You lie in bed awaiting sleep, but just before you fall asleep, you feel the air around you become heavy. It grips you in such a way that every pore in your body feels smothered by it. You hear whispers you can’t decipher. Your heart pounds like a herd of horses trampling a field. And the heavy thumping waves of whoosh whoosh whoosh thunder in your ears.
Oh no! It’s happening again!
But what is IT?
You decide it must be a spirit, because you feel a presence in your room. You cry out for help, but no words escape your mouth. Fear engulfs you, and though you try to get up, you can’t move. You are awake in your own nightmare.
I have relived that horrible nightmare over and over again, and only recently did I learn that it had a name – Sleep Paralysis. But is that really all it is, a feeling of being paralyzed? That simple answer doesn’t address the feeling of a presence in the room.
In the moments before we fall asleep, when the air around us closes in like a vice, can we really attribute that feeling to Sleep Paralysis? From what I’ve read and heard, everyone’s experiences seem similar, and many people attribute these events to spirit visits, alien abductions, or nocturnal visits from beasts (incubus, succubus). In my case, because one of these events ties in so closely to the death of a friend who promised to contact me when she died (read The Pact), I tend to think more in terms of spirit visits than anything else.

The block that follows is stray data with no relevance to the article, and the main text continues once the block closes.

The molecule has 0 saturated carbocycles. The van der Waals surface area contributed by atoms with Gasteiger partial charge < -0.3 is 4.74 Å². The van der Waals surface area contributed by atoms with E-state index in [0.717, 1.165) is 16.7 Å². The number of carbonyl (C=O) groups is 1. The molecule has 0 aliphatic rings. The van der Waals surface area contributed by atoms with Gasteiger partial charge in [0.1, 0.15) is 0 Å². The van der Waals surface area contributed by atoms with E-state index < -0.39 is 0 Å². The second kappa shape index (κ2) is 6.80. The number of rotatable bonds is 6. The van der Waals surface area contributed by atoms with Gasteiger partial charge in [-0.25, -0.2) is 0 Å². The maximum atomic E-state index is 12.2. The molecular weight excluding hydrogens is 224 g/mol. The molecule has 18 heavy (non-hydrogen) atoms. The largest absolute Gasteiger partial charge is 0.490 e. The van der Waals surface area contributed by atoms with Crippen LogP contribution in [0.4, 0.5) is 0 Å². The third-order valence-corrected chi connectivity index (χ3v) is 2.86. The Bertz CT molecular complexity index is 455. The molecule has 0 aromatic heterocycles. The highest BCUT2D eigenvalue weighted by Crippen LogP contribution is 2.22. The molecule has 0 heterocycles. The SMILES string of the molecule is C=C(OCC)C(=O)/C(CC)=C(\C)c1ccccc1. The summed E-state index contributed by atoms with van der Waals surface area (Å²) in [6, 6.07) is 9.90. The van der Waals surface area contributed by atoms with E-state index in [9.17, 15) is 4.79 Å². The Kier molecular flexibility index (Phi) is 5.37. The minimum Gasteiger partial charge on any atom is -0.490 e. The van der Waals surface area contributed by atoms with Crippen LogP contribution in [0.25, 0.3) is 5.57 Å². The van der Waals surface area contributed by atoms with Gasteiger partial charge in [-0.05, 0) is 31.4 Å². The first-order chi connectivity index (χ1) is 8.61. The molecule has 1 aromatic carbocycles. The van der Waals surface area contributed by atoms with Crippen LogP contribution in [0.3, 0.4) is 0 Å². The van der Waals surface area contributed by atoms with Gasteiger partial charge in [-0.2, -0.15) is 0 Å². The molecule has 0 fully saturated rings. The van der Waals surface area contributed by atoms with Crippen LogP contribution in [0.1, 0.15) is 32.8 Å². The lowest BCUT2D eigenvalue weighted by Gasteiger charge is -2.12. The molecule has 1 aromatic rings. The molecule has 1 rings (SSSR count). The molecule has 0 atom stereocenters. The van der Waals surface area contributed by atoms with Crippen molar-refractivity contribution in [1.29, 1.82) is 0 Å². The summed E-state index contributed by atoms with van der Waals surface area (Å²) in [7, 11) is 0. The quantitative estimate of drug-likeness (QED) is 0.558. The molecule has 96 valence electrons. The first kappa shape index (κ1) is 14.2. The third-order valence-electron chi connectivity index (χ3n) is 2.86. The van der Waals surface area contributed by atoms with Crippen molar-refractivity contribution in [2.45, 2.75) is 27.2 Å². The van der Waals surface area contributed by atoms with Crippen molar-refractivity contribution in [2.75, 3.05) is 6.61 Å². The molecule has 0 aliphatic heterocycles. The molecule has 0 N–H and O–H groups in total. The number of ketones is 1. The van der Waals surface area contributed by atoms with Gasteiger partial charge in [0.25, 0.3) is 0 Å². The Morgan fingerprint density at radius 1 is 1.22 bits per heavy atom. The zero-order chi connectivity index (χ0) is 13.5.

Explanations for this phenomenon exist in documentaries, on YouTube, and in articles on the web. The best explanation I’ve read about Sleep Paralysis is Karen Emslie’s article, Awake in a Nightmare, written for The Atlantic.
For me, Sleep Paralysis events appear just before I fall asleep. The transition between being awake and falling asleep is the most vulnerable time for me. Perhaps my fear that IT will happen again is why just the process of falling asleep often awakens me. Insomnia rules many of my nights.
Because I attribute my experiences to spirit visits, especially because of the close ties I had with my friend, Katherine, I think that the veil between the worlds of life and death lifts during that transition. Loved ones long gone try to reach us in those moments when we drift into sleep. When their attempts to reach us fail, they appear to us in dreams. I prefer dream visits to the ones attributed to Sleep Paralysis.